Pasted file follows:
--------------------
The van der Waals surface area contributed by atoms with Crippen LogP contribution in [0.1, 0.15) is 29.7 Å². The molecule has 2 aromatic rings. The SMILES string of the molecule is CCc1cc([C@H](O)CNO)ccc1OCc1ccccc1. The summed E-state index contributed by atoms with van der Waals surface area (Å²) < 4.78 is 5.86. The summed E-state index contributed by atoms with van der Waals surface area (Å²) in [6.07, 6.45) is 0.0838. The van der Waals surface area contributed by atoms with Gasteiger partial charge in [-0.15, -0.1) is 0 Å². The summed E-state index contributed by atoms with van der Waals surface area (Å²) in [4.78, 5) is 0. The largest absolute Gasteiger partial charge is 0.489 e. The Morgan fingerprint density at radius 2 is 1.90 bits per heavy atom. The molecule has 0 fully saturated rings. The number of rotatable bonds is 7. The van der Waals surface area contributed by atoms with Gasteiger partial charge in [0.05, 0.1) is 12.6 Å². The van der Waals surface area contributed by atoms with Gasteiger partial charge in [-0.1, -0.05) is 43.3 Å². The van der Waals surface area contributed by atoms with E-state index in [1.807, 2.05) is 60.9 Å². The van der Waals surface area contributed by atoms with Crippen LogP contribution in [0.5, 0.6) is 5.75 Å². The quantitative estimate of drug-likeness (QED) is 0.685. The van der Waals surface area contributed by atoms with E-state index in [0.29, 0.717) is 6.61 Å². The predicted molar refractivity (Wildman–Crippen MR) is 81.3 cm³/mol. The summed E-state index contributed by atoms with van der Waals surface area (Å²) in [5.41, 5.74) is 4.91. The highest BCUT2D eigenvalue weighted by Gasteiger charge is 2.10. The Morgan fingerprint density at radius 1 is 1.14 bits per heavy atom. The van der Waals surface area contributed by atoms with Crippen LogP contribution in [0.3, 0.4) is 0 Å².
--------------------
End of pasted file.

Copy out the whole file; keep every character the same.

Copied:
The van der Waals surface area contributed by atoms with Crippen LogP contribution in [0.1, 0.15) is 29.7 Å². The molecule has 2 aromatic rings. The SMILES string of the molecule is CCc1cc([C@H](O)CNO)ccc1OCc1ccccc1. The summed E-state index contributed by atoms with van der Waals surface area (Å²) < 4.78 is 5.86. The summed E-state index contributed by atoms with van der Waals surface area (Å²) in [6.07, 6.45) is 0.0838. The van der Waals surface area contributed by atoms with Gasteiger partial charge in [-0.15, -0.1) is 0 Å². The summed E-state index contributed by atoms with van der Waals surface area (Å²) in [4.78, 5) is 0. The largest absolute Gasteiger partial charge is 0.489 e. The Morgan fingerprint density at radius 2 is 1.90 bits per heavy atom. The molecule has 0 fully saturated rings. The number of rotatable bonds is 7. The van der Waals surface area contributed by atoms with Gasteiger partial charge in [0.05, 0.1) is 12.6 Å². The van der Waals surface area contributed by atoms with Gasteiger partial charge in [-0.1, -0.05) is 43.3 Å². The van der Waals surface area contributed by atoms with E-state index in [1.807, 2.05) is 60.9 Å². The van der Waals surface area contributed by atoms with Crippen LogP contribution in [0.5, 0.6) is 5.75 Å². The quantitative estimate of drug-likeness (QED) is 0.685. The van der Waals surface area contributed by atoms with E-state index in [0.29, 0.717) is 6.61 Å². The predicted molar refractivity (Wildman–Crippen MR) is 81.3 cm³/mol. The summed E-state index contributed by atoms with van der Waals surface area (Å²) in [5.41, 5.74) is 4.91. The highest BCUT2D eigenvalue weighted by Gasteiger charge is 2.10. The Morgan fingerprint density at radius 1 is 1.14 bits per heavy atom. The van der Waals surface area contributed by atoms with Crippen LogP contribution in [0.3, 0.4) is 0 Å².